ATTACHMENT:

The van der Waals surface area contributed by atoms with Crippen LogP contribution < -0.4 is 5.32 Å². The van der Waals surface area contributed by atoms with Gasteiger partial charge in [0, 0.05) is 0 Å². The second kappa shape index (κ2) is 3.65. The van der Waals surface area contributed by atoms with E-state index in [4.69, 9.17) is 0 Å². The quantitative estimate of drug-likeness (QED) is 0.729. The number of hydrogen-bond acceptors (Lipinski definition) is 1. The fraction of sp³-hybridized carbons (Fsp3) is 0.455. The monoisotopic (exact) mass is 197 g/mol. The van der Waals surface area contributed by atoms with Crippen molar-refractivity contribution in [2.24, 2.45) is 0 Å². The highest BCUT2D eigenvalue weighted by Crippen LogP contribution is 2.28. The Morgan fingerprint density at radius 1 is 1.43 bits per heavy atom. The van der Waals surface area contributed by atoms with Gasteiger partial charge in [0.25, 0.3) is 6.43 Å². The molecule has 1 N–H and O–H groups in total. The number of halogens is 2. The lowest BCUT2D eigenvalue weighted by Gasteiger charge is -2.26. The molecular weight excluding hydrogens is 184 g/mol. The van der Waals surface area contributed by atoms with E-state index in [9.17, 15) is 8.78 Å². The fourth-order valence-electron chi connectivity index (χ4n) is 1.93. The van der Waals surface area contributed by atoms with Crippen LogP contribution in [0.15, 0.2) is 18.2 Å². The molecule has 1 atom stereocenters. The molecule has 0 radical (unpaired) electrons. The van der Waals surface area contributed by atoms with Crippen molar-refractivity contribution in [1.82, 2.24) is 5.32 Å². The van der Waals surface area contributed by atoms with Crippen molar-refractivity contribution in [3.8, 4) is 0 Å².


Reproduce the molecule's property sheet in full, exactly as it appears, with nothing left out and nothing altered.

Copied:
The van der Waals surface area contributed by atoms with Crippen LogP contribution < -0.4 is 5.32 Å². The van der Waals surface area contributed by atoms with Gasteiger partial charge in [0, 0.05) is 0 Å². The second kappa shape index (κ2) is 3.65. The van der Waals surface area contributed by atoms with E-state index in [4.69, 9.17) is 0 Å². The quantitative estimate of drug-likeness (QED) is 0.729. The number of hydrogen-bond acceptors (Lipinski definition) is 1. The fraction of sp³-hybridized carbons (Fsp3) is 0.455. The monoisotopic (exact) mass is 197 g/mol. The van der Waals surface area contributed by atoms with Crippen molar-refractivity contribution in [2.24, 2.45) is 0 Å². The highest BCUT2D eigenvalue weighted by Crippen LogP contribution is 2.28. The Morgan fingerprint density at radius 1 is 1.43 bits per heavy atom. The van der Waals surface area contributed by atoms with Gasteiger partial charge in [0.25, 0.3) is 6.43 Å². The molecule has 1 N–H and O–H groups in total. The number of halogens is 2. The lowest BCUT2D eigenvalue weighted by Gasteiger charge is -2.26. The molecular weight excluding hydrogens is 184 g/mol. The van der Waals surface area contributed by atoms with E-state index in [9.17, 15) is 8.78 Å². The fourth-order valence-electron chi connectivity index (χ4n) is 1.93. The van der Waals surface area contributed by atoms with Crippen LogP contribution in [0.15, 0.2) is 18.2 Å². The molecule has 1 atom stereocenters. The molecule has 0 radical (unpaired) electrons. The van der Waals surface area contributed by atoms with Crippen molar-refractivity contribution in [1.82, 2.24) is 5.32 Å². The van der Waals surface area contributed by atoms with Crippen molar-refractivity contribution in [3.8, 4) is 0 Å².